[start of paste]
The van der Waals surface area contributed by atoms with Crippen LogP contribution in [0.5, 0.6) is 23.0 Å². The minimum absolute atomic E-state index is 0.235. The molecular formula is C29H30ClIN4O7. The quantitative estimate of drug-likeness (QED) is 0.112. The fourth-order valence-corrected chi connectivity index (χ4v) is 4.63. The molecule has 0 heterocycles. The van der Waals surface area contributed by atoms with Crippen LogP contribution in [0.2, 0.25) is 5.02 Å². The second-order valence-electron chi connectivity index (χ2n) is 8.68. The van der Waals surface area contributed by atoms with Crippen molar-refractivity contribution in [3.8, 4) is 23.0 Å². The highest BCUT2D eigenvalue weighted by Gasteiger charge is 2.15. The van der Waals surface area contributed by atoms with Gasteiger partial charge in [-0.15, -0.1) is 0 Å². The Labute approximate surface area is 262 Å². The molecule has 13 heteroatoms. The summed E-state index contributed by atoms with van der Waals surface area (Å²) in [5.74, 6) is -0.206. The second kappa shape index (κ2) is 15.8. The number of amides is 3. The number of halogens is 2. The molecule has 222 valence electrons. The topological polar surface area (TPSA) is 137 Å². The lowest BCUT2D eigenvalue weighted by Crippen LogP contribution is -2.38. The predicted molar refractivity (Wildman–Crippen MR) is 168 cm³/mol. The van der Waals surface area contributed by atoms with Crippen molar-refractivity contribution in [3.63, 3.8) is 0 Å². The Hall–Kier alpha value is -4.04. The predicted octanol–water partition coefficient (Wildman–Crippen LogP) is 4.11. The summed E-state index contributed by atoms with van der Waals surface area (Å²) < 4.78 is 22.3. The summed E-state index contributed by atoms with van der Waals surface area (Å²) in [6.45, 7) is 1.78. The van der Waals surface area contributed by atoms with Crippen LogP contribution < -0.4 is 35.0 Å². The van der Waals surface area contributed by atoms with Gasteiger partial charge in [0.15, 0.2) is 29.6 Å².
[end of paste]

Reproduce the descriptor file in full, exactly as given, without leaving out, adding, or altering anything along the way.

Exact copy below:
The van der Waals surface area contributed by atoms with Crippen LogP contribution in [0.5, 0.6) is 23.0 Å². The minimum absolute atomic E-state index is 0.235. The molecular formula is C29H30ClIN4O7. The quantitative estimate of drug-likeness (QED) is 0.112. The fourth-order valence-corrected chi connectivity index (χ4v) is 4.63. The molecule has 0 heterocycles. The van der Waals surface area contributed by atoms with Crippen LogP contribution in [0.2, 0.25) is 5.02 Å². The second-order valence-electron chi connectivity index (χ2n) is 8.68. The van der Waals surface area contributed by atoms with Crippen molar-refractivity contribution in [3.8, 4) is 23.0 Å². The highest BCUT2D eigenvalue weighted by Gasteiger charge is 2.15. The van der Waals surface area contributed by atoms with Gasteiger partial charge in [-0.15, -0.1) is 0 Å². The Labute approximate surface area is 262 Å². The molecule has 13 heteroatoms. The summed E-state index contributed by atoms with van der Waals surface area (Å²) in [5.74, 6) is -0.206. The second kappa shape index (κ2) is 15.8. The number of amides is 3. The number of halogens is 2. The molecule has 222 valence electrons. The topological polar surface area (TPSA) is 137 Å². The lowest BCUT2D eigenvalue weighted by Crippen LogP contribution is -2.38. The predicted molar refractivity (Wildman–Crippen MR) is 168 cm³/mol. The van der Waals surface area contributed by atoms with Crippen molar-refractivity contribution in [3.63, 3.8) is 0 Å². The Hall–Kier alpha value is -4.04. The predicted octanol–water partition coefficient (Wildman–Crippen LogP) is 4.11. The summed E-state index contributed by atoms with van der Waals surface area (Å²) < 4.78 is 22.3. The summed E-state index contributed by atoms with van der Waals surface area (Å²) in [6.45, 7) is 1.78. The van der Waals surface area contributed by atoms with Crippen LogP contribution < -0.4 is 35.0 Å². The van der Waals surface area contributed by atoms with Gasteiger partial charge in [0.15, 0.2) is 29.6 Å².